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How The Recent Black Lives Matter Movement Gained Increased White Support


Support for Black Lives Matter is way up. And as several recent polls show, a lot of that is due to big jumps in white support for the movement. Meanwhile, books like "How To Be Anti-Racist" and "White Fragility" are dominating the New York Times and Amazon bestseller lists, their popularity mounting because of widely shared reading lists aimed at white consumers. All of this got Gene Demby of NPR's Code Switch team curious about the question, why now? What is so different about this moment? He joins us now to talk more about that.

Hey, Gene.

GENE DEMBY, BYLINE: Hey, Ailsa. How's it going?

CHANG: Good. So you've hosted a podcast about race and identity for years now, and I'm just curious what you're seeing and personally experiencing now that feels like a real shift from movements in the past against police brutality. What do you think?

DEMBY: Right. So Code Switch is seeing, like, this inundation of new listeners to the podcast and new followers on social media just because of this moment we're in. So I was curious. There were all these new white people following us on our social media accounts. So I just wanted to pose to them this question - like, what has changed about you or the world that made this an activating moment?

CHANG: Interesting. So what did they tell you?

DEMBY: So we got a lot of responses. And, you know, caveats - this was not at all scientific. This was literally just Instagram messages. But people were really candid. And so there were three big themes that kept coming up in the responses - the first, President Trump. He was cited either directly or obliquely in almost everybody's responses. Some people said they did not think about these issues under the Obama administration. But we're now grappling what it meant to have a president who was such a demagogue on race and who had such loyal support while he was doing it.

There were quite a few people who said that President Trump's election had just made them more politically active in general. They went to women's marches. They joined local groups and online groups. And so when this moment arrived, they were just more practiced, you know, as protesters, as people, like, engaging in protest movements.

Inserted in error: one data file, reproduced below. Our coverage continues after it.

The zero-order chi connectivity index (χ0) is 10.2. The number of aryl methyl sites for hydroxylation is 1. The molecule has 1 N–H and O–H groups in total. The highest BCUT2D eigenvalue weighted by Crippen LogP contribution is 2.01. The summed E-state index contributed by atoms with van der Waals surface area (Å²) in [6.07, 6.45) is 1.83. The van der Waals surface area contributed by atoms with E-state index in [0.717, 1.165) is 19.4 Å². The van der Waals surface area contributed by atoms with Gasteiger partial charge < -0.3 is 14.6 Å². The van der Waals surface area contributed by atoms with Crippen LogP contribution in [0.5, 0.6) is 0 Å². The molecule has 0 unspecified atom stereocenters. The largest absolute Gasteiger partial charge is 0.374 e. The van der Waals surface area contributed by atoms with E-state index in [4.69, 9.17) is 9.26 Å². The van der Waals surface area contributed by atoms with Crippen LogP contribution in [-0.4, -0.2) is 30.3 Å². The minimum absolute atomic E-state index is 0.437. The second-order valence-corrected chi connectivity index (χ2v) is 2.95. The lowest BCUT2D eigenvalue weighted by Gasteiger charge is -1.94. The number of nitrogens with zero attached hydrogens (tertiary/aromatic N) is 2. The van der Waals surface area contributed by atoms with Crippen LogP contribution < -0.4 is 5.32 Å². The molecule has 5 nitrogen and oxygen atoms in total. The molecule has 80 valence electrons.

CHANG: That's fascinating. I mean - OK. So Trump was one big theme you have been hearing, but what's another that you've noticed?

DEMBY: The other one was white peer pressure. So I got a lot of responses from people saying that this time, they had pressure from other white folks in their social circles. And as we always talk about, most white people's social circles are white. But it wasn't just, like, pressure. It was also permission. A lot of people said that they finally had space to talk about these things.

CHANG: And I imagine a third big reason this time feels different is we're also in the middle of a pandemic.

DEMBY: Yes. The pandemic came up a lot as well. So people said they had no trust in the country's leadership during this particularly harrowing moment that we're living through. The pandemic has also interrupted people's routines. A lot of people said they've been stuck at home watching this really grim news over the last several months. People said they felt particularly vulnerable, both physically and economically, right now.

CHANG: So Gene, would it be fair to say that white people's attitudes about race maybe are slowly changing, but the social and the political context matter just as much the last several weeks?

DEMBY: That's what it seemed like. So I spoke to Nicole Fisher, who is a social psychologist and a contributor to Forbes. She basically predicted that we would see protests and unrest because we have all the kindling for social disruption - a broad lack of faith or trust in the people in charge. You have shared grievances. You have shared intensity. And you have this permission from the crowd. And pandemics, she said, have historically supercharged these things and led to political foment and civil disobedience.


NICOLE FISHER: All of a sudden, you have an introduction of a lot of white people who are also angry with the government. They're angry with authority. And as you said, now you're forced to wear a mask. You're anonymous. And away we go.

CHANG: OK. So you have this kindling, and I guess then you would just need a match. And George Floyd's and Breonna Taylor's killings were just, like, the matches here.

DEMBY: Yeah. And I think it's important to remember that for black communities, for Indigenous communities, for Latinx communities, this kindling is essentially the baseline - not lockdowns, per se, but, you know, police and authorities who control your movement. In a lot of communities, you know, the threat of deportation is a real thing. So there's plenty of kindling always there. And as these videos keep making apparent to people who don't live in those communities, there's always plenty of matches.

CHANG: Gene Demby of NPR's Code Switch team.

Thank you so much, Gene.

DEMBY: Thank you, Ailsa.

(SOUNDBITE OF PSALM TREES' "CALL WHENEVER") Transcript provided by NPR, Copyright NPR.

Gene Demby is the co-host and correspondent for NPR's Code Switch team.

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